Longform – Nowhere Magazine Literary Travel Essay

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by KM Churchill

I HAD BEEN A FULLY LICENSED DRIVER IN THE UNITED STATES FOR SIXTEEN YEARS WHEN I TOOK THE IRISH DRIVING TEST AND FAILED.

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Irish people will tell you, proudly, that so many people fail because the test is difficult. The road test can go on for nearly an hour and minor infractions are meticulously recorded. Only about 55% of drivers pass and your chances significantly improve if you’re a man. But I didn’t fail because the test was hard — there was no written exam — nor because I was out of practice — I was well used to driving a stick shift on the opposite side of the road. I failed because of two sheep and a rainbow. But mainly — and I think my driving tester would agree — it was because of the sheep.

Irish roads are notorious for being narrow, winding and rutted. Often they are little more than paved tracks with deep ditches running alongside. Before I’d married Francis, my Irish chef husband, and moved with him and our two children to the wilds of West Cork to open a restaurant, I’d lived in Dublin. There, the roads begin their journey westward as wide noisy boulevards along which cars move easily, giving wide berth to green double-decker buses and horse-drawn Traveller’s carts. Once outside the city they become respectable roads, meandering through quaint villages and dipping under trees that make ephemeral green tunnels. These roads then head westward riding the crests of gently rolling hills and skirting soggy peat bogs.

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By the time they reach the west coast, they’ve abandoned all semblances of civility.line

In the Midlands these roads circle cold, quiet lochs, where mystical islands once inhabited by kings and queens and saints appear and disappear in the mist. They cross stone castle bridges over the sluggish River Shannon. Then, farther on, the roads become more intimate, and wild hedgerows and thorny thickets close in. Grass sprouts down their middle. They begin snaking around hairpin turns and rocky outcrops, the rain making them slick and slippery.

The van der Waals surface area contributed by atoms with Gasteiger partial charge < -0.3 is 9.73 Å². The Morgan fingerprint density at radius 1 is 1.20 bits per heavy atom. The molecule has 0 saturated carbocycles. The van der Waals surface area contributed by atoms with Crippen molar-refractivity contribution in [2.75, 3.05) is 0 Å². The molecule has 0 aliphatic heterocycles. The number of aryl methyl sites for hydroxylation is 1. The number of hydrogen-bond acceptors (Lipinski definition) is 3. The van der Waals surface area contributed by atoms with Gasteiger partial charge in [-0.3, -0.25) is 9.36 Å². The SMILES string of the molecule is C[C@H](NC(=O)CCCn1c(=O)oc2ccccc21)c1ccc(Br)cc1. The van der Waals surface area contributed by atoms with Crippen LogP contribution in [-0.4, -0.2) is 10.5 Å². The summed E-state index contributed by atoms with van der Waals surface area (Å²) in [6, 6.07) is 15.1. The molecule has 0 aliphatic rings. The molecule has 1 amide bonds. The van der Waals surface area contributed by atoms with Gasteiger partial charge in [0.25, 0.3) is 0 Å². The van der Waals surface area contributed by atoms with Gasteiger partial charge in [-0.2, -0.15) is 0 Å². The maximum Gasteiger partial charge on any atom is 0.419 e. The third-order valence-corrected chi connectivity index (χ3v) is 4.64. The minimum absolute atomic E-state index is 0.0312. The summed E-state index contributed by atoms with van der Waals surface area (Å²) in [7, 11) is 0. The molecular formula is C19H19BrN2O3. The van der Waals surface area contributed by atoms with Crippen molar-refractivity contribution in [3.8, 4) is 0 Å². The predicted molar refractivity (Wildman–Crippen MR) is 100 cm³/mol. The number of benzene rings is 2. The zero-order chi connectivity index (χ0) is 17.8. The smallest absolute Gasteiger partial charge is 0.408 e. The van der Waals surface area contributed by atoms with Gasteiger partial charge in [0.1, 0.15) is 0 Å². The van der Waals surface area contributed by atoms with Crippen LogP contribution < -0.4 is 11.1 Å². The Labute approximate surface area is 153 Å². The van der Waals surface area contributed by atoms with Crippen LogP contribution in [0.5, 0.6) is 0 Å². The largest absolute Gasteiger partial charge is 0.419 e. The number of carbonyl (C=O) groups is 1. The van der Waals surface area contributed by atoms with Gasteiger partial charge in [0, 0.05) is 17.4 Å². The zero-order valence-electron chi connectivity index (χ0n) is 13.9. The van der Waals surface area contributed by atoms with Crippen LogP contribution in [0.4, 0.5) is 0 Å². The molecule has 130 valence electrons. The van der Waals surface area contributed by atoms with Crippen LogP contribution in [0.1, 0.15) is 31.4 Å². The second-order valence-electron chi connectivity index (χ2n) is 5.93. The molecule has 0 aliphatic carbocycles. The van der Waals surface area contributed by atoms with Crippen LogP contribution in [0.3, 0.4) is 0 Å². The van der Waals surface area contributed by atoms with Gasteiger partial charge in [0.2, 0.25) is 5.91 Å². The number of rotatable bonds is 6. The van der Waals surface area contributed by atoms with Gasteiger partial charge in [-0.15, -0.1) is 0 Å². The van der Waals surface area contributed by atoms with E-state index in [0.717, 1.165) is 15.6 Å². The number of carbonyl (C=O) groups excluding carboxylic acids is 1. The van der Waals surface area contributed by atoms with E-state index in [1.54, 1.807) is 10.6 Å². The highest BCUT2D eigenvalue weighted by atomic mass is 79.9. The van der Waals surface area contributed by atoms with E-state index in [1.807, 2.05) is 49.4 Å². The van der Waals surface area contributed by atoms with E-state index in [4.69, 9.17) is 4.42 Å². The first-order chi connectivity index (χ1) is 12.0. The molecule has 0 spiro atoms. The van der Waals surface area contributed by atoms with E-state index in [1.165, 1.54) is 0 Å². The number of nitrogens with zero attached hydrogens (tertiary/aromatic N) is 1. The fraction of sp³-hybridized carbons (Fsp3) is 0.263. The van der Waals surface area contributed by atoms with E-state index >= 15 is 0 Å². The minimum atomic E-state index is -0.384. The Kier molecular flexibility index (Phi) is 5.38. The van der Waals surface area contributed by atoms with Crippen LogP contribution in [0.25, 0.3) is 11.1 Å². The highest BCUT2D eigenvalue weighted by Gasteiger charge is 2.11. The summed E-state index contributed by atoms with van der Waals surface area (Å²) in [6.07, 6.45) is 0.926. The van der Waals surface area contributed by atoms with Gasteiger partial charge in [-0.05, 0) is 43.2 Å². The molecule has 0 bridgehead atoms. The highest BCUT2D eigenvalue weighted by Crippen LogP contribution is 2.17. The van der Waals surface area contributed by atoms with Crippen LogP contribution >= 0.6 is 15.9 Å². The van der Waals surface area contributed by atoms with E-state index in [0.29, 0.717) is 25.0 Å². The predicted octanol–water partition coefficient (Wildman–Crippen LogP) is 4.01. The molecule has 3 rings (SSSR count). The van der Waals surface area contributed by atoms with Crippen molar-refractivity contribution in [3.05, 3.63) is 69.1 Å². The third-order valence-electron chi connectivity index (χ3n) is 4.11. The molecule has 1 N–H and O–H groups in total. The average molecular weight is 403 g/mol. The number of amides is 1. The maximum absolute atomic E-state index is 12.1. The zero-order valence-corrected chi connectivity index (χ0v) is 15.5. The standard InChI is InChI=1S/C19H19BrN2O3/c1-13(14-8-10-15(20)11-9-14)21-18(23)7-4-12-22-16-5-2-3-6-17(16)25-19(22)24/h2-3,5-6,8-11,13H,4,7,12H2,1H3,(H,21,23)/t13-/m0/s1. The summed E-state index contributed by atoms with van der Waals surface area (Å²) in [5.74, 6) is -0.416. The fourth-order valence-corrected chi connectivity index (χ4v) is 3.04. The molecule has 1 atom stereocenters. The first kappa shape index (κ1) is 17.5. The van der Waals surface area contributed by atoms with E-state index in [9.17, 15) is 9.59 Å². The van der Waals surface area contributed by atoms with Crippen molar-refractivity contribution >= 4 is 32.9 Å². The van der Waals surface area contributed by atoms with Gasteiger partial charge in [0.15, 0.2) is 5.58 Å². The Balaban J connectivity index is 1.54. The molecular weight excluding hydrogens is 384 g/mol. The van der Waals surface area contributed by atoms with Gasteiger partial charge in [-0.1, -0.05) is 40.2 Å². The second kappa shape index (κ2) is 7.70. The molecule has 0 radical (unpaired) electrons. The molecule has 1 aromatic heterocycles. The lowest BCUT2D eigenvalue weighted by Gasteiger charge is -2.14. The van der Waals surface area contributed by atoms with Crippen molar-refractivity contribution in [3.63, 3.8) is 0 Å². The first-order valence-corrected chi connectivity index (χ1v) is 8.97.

By the time these roads reach the west coast, they’ve abandoned all semblances of civility, narrowing to tracks only a hair wider than a car. They careen along mountain precipices, running along the edges of the land, taunting the grey Atlantic that spits white foam back at them. Waves, licking up the cliffs, draw back to reveal sharp, black rocks rising up from the seabed; great black teeth reaching up to snatch at unsuspecting tourists and wayward Jackeens.

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Like the egg trick: when you held your breath while thin ribbons of smoke swirled up and mysteriously pulled the egg slowly down the narrow glass neck until it dropped to the bottom of the bottle with a little bounce, whole and egg shaped and unharmed.line

It was a pleasant April afternoon when I took the grassy, single lane track that runs through farmland and pastures to Skibbereen for my driving test. I’d mailed my application in the dead of winter and was thrilled when, three months later, notification of my scheduled test date arrived in the post. Having a full Irish license would lower our car insurance and, as our new restaurant was coming out of its first slow winter season, Francis and I were looking at all means of controlling our expenses.

My driving tester, Mr. M., was a short, brusque man with blue-grey eyes and an air of weariness about him. His curly brown hair had been combed into submission but rogue ringlets fell onto his broad forehead and sprung up from behind his large ears. When he reached up to brush them away I could see that his dress shirt was stained yellow under the arms with years of perspiration. When we were introduced, he seemed immediately irritated by my American accent and, although he shook my hand, he did not look at me. With his head bowed he took his clipboard and followed me out to my car.

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